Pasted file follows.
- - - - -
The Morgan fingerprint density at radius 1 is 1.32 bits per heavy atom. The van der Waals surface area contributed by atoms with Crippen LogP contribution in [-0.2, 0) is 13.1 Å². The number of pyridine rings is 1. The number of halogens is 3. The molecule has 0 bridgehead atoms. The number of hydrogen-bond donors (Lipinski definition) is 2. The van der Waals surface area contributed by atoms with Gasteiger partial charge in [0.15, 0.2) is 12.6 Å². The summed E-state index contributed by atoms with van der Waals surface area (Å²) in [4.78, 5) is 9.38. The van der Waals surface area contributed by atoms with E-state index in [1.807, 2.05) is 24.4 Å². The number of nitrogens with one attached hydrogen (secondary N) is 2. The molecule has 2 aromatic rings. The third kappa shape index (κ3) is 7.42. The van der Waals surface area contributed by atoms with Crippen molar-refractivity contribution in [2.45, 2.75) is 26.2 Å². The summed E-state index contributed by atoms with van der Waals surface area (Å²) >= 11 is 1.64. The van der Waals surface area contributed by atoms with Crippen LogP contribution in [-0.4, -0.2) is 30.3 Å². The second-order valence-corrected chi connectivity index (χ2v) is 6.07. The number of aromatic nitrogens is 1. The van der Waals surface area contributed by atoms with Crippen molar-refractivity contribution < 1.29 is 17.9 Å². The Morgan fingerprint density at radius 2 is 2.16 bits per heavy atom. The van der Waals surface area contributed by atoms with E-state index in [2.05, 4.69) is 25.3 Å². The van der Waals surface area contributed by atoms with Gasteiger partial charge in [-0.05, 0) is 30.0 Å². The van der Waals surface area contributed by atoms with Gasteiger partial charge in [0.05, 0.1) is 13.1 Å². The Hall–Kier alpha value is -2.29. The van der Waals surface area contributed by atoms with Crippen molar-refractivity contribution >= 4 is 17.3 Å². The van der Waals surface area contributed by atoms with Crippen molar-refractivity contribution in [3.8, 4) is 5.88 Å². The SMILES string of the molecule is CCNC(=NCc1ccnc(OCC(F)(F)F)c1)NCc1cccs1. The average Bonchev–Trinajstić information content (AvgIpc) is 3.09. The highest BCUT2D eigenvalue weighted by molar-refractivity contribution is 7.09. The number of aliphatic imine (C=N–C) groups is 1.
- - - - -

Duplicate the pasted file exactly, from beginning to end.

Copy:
The Morgan fingerprint density at radius 1 is 1.32 bits per heavy atom. The van der Waals surface area contributed by atoms with Crippen LogP contribution in [-0.2, 0) is 13.1 Å². The number of pyridine rings is 1. The number of halogens is 3. The molecule has 0 bridgehead atoms. The number of hydrogen-bond donors (Lipinski definition) is 2. The van der Waals surface area contributed by atoms with Gasteiger partial charge in [0.15, 0.2) is 12.6 Å². The summed E-state index contributed by atoms with van der Waals surface area (Å²) in [4.78, 5) is 9.38. The van der Waals surface area contributed by atoms with E-state index in [1.807, 2.05) is 24.4 Å². The number of nitrogens with one attached hydrogen (secondary N) is 2. The molecule has 2 aromatic rings. The third kappa shape index (κ3) is 7.42. The van der Waals surface area contributed by atoms with Crippen molar-refractivity contribution in [2.45, 2.75) is 26.2 Å². The summed E-state index contributed by atoms with van der Waals surface area (Å²) >= 11 is 1.64. The van der Waals surface area contributed by atoms with Crippen LogP contribution in [-0.4, -0.2) is 30.3 Å². The second-order valence-corrected chi connectivity index (χ2v) is 6.07. The number of aromatic nitrogens is 1. The van der Waals surface area contributed by atoms with Crippen molar-refractivity contribution < 1.29 is 17.9 Å². The Morgan fingerprint density at radius 2 is 2.16 bits per heavy atom. The van der Waals surface area contributed by atoms with E-state index in [2.05, 4.69) is 25.3 Å². The van der Waals surface area contributed by atoms with Gasteiger partial charge in [-0.05, 0) is 30.0 Å². The van der Waals surface area contributed by atoms with Gasteiger partial charge in [0.05, 0.1) is 13.1 Å². The Hall–Kier alpha value is -2.29. The van der Waals surface area contributed by atoms with Crippen molar-refractivity contribution >= 4 is 17.3 Å². The van der Waals surface area contributed by atoms with Crippen molar-refractivity contribution in [3.8, 4) is 5.88 Å². The SMILES string of the molecule is CCNC(=NCc1ccnc(OCC(F)(F)F)c1)NCc1cccs1. The average Bonchev–Trinajstić information content (AvgIpc) is 3.09. The highest BCUT2D eigenvalue weighted by molar-refractivity contribution is 7.09. The number of aliphatic imine (C=N–C) groups is 1.